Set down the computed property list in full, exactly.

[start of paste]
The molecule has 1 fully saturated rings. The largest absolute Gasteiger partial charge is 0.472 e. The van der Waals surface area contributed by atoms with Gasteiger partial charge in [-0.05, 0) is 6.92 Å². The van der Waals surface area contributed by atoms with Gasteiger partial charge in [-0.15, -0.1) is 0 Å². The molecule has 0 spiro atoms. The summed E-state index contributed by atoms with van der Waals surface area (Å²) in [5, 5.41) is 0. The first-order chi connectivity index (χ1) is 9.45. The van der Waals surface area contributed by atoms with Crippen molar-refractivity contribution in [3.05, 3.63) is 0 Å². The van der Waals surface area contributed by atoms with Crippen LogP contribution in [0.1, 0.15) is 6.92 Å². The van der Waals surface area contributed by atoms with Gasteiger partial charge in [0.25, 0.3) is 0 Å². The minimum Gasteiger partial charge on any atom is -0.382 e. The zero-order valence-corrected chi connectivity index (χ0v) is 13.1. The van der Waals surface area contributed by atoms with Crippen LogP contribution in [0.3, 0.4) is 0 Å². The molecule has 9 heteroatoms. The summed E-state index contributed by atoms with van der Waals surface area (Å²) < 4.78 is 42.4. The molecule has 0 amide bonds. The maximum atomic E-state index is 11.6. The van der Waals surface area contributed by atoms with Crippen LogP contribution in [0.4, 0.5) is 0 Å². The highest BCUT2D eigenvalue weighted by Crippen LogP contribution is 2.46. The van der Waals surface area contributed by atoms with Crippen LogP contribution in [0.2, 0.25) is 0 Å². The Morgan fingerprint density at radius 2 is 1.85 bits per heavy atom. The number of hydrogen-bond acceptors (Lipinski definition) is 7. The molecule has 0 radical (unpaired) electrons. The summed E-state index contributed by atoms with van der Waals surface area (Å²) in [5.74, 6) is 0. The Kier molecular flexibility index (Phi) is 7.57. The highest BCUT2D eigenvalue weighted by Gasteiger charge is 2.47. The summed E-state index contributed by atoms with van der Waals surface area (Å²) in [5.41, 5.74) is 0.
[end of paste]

The molecule has 1 fully saturated rings. The largest absolute Gasteiger partial charge is 0.472 e. The van der Waals surface area contributed by atoms with Gasteiger partial charge in [-0.05, 0) is 6.92 Å². The van der Waals surface area contributed by atoms with Gasteiger partial charge in [-0.15, -0.1) is 0 Å². The molecule has 0 spiro atoms. The summed E-state index contributed by atoms with van der Waals surface area (Å²) in [5, 5.41) is 0. The first-order chi connectivity index (χ1) is 9.45. The van der Waals surface area contributed by atoms with Crippen molar-refractivity contribution in [3.05, 3.63) is 0 Å². The van der Waals surface area contributed by atoms with Crippen LogP contribution in [0.1, 0.15) is 6.92 Å². The van der Waals surface area contributed by atoms with Gasteiger partial charge in [0.25, 0.3) is 0 Å². The minimum Gasteiger partial charge on any atom is -0.382 e. The zero-order valence-corrected chi connectivity index (χ0v) is 13.1. The van der Waals surface area contributed by atoms with Crippen LogP contribution in [0.3, 0.4) is 0 Å². The molecule has 9 heteroatoms. The summed E-state index contributed by atoms with van der Waals surface area (Å²) < 4.78 is 42.4. The molecule has 0 amide bonds. The maximum atomic E-state index is 11.6. The van der Waals surface area contributed by atoms with Crippen LogP contribution in [0.4, 0.5) is 0 Å². The highest BCUT2D eigenvalue weighted by Crippen LogP contribution is 2.46. The van der Waals surface area contributed by atoms with Crippen LogP contribution in [0.2, 0.25) is 0 Å². The Morgan fingerprint density at radius 2 is 1.85 bits per heavy atom. The number of hydrogen-bond acceptors (Lipinski definition) is 7. The molecule has 0 radical (unpaired) electrons. The summed E-state index contributed by atoms with van der Waals surface area (Å²) in [5.74, 6) is 0. The Kier molecular flexibility index (Phi) is 7.57. The highest BCUT2D eigenvalue weighted by Gasteiger charge is 2.47. The summed E-state index contributed by atoms with van der Waals surface area (Å²) in [5.41, 5.74) is 0.